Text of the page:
Leadership and Conflict: For Better or for Worse

There is no doubt that leaders of organizations have enormous influence on how often, how intense, and what impact conflict has on their business. Organizations can not avoid conflict: how it occurs is the question. There is constructive and destructive conflict that can occur. Constructive conflict allows the participants to disagree, perhaps argue, without losing sight of organizational goals. Destructive conflict occurs when the conflict is personal, thus causing individual goals to override those of the organization. Destructive conflict stops the open flow of communication, and ultimately affects the bottom line.

Leaders are human, so some leaders are comfortable with conflict, while others are not. Some leaders enjoy conflict, and actually set coworkers against each other to see who comes out on top. For those leaders that are not comfortable with conflict, their organizations usually have cultures that reflect their discomfort – difficult messages are not delivered, thus lowering the quality of communication and productivity. Disputants speak about their conflict with everyone else, but not the person they are in conflict with!

Managers that are comfortable with conflict usually allow it to occur and encourage creative problem-solving. They know that conflict will occur: they also know it needs to be resolved in order to have a healthy organization.

Think of your favorite retail establishment. Why do you like it? Are you treated well, is there a positive interaction with salespeople? That goes directly to the manager and how he/she treats conflict, among other things. Amiable, disciplined managers know how to have an emotionally intelligent team that is creative, collaborative, and communicative.

Leaders who lead through intimidation or autocratic rule usually have organizations that incorporate shouting matches, blaming, and responsibility avoidance. Internal competition becomes so intense that it hurts overall organization results. Very few leaders like to admit that is their style, but if your organization has these symptoms, you really need to take a look at how you are leading.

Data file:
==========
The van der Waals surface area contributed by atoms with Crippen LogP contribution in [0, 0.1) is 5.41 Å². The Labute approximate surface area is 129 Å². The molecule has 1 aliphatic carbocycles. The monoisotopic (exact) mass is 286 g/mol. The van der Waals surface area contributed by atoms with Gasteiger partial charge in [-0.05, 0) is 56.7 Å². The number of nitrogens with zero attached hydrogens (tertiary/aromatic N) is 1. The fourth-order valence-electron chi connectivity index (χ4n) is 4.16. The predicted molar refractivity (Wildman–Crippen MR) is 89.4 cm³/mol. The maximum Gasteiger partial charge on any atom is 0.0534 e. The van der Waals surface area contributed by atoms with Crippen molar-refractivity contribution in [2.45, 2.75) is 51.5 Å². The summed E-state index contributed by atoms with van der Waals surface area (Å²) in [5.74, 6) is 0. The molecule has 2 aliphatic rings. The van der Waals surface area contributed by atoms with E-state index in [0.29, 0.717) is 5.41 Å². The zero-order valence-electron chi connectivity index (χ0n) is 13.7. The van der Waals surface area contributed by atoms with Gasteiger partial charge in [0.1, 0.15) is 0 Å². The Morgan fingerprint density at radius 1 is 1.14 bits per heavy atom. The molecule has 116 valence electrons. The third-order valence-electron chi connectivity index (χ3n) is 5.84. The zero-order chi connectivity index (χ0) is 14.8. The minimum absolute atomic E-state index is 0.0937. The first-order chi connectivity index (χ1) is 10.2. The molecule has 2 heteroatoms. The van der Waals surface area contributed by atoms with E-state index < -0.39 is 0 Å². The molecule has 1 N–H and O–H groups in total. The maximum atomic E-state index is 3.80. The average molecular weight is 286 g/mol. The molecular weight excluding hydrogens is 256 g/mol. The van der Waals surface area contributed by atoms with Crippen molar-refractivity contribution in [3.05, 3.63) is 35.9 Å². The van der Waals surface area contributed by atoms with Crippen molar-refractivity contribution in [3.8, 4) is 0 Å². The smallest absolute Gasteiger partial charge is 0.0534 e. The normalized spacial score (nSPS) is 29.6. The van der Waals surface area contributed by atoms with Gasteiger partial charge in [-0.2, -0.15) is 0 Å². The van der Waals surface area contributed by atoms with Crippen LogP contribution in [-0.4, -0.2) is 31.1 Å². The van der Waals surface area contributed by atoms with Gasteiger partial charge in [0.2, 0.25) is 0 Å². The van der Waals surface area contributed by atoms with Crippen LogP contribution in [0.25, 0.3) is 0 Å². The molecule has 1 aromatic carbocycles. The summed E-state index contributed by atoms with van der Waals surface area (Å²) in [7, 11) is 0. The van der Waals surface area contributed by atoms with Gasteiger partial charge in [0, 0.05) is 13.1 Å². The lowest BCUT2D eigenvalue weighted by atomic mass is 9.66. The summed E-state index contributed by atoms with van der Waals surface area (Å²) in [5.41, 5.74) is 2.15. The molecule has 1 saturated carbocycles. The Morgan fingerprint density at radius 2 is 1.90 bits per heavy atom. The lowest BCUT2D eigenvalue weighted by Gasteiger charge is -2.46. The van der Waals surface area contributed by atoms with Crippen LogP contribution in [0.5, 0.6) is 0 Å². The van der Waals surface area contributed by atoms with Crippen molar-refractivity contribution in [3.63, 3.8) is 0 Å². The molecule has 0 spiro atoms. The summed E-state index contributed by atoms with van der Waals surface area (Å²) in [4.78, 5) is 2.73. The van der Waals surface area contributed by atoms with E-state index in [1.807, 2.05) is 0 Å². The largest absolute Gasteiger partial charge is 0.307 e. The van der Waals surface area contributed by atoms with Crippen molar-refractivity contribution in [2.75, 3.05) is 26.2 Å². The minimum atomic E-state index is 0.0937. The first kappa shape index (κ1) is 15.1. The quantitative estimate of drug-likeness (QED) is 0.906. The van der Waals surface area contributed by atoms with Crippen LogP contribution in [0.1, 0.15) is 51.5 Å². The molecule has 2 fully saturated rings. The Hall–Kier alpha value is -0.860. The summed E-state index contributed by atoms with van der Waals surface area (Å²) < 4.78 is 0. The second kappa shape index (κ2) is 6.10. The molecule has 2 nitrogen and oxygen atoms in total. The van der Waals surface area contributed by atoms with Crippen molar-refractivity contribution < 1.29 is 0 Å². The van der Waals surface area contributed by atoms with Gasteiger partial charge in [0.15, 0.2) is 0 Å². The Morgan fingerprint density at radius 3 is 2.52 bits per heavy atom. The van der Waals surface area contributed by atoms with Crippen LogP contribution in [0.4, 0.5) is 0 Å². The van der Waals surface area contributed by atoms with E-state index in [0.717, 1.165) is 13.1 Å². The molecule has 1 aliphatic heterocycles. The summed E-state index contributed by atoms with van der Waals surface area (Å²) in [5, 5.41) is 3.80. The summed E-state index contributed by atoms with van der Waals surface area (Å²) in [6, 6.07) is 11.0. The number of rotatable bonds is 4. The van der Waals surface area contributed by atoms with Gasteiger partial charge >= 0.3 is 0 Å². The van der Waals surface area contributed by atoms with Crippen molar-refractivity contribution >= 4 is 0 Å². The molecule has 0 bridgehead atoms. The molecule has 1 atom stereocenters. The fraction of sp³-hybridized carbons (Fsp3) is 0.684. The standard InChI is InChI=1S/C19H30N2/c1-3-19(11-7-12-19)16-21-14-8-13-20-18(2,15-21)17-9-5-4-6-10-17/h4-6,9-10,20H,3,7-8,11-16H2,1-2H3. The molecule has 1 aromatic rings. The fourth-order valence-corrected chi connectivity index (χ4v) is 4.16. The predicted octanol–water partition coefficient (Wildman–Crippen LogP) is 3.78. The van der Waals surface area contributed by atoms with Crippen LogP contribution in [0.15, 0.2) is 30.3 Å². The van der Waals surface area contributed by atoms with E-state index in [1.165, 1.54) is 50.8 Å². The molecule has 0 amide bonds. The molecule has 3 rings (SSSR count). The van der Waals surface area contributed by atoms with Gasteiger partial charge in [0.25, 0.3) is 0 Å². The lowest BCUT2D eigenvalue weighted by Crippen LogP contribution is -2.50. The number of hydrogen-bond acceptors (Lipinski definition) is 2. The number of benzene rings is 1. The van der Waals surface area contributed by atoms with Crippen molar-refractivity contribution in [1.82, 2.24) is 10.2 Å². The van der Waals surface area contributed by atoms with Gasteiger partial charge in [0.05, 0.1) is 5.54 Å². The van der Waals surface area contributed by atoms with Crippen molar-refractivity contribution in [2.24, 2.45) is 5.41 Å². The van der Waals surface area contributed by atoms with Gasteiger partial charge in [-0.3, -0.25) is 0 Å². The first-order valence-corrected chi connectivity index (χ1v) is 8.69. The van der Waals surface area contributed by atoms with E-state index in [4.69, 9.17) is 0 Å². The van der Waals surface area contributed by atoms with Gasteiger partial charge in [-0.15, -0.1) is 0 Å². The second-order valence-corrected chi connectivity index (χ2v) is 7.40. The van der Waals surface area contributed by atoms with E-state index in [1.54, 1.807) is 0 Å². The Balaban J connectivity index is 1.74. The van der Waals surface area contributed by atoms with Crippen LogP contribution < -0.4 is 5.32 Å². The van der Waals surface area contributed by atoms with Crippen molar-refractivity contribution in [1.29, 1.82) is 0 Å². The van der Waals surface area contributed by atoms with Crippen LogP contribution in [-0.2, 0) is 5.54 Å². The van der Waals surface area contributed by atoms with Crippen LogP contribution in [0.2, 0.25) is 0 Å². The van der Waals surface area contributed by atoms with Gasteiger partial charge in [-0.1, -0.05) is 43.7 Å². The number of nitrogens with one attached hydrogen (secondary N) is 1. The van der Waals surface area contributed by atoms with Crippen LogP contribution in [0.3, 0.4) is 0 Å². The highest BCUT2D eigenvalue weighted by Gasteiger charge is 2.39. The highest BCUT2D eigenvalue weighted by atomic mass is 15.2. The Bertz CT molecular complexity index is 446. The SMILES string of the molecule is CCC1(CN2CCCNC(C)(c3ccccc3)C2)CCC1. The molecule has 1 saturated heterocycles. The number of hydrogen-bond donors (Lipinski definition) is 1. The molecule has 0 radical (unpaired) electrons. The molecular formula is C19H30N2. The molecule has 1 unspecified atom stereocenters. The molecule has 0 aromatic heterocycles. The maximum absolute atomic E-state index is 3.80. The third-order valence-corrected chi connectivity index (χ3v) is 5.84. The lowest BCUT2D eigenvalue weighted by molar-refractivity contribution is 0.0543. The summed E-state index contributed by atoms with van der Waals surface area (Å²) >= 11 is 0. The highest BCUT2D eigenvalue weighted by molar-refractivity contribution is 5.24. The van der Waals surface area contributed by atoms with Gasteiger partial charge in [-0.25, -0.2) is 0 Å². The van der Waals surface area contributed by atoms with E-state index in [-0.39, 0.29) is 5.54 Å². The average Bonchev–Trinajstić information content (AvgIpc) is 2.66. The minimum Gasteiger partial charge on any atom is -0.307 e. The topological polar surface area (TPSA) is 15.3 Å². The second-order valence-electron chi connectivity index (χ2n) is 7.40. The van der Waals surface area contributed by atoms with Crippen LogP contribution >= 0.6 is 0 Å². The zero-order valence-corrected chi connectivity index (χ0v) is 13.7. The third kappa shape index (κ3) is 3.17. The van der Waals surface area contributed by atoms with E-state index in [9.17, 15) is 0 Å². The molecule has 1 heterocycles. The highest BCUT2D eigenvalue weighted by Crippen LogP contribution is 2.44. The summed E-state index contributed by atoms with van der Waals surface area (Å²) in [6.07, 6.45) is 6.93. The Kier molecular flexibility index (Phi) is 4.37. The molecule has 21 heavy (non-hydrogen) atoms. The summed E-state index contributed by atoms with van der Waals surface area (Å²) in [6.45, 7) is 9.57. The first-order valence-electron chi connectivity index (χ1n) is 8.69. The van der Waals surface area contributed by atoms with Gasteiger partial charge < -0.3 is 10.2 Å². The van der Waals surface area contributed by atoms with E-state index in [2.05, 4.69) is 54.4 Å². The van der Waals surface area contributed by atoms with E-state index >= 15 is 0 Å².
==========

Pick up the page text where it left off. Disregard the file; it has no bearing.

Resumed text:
What can be done to ensure that the relationship between leadership and conflict results in more collaborative problem-solving? Here are a few suggestions:

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About the Author

Dr. Diane Katz has worked with organizations, professionals for over 40 years. With a Masters Degree in Organizational Psychology from Columbia University and a Ph.D. in Conflict Resolution from Union Institute, she has applied her education to organizations large and small.

Diane has spoken to groups across the United States in over 20 cities, reaching thousands of professionals. She has spoken about decision-making, conflict resolution, organization development, and professional development. She thoroughly engages her audiences with intelligence and wit.

Dr. Katz started her consulting company, The Working Circle, in 1995. The Working Circle provides organizational development, human resources, teambuilding, training and coaching to organizations of all sizes, having served over 150 organizations. Some of her company’s clients have included Pricewaterhouse Coopers, The University of Arizona, Raytheon Missile Systems, U.S. Border Patrol, Westin La Paloma Resort, Congresswoman Gabrielle Giffords, DR Horton Homebuilders, YWCA of Southern Arizona, and the Pima County Attorney.

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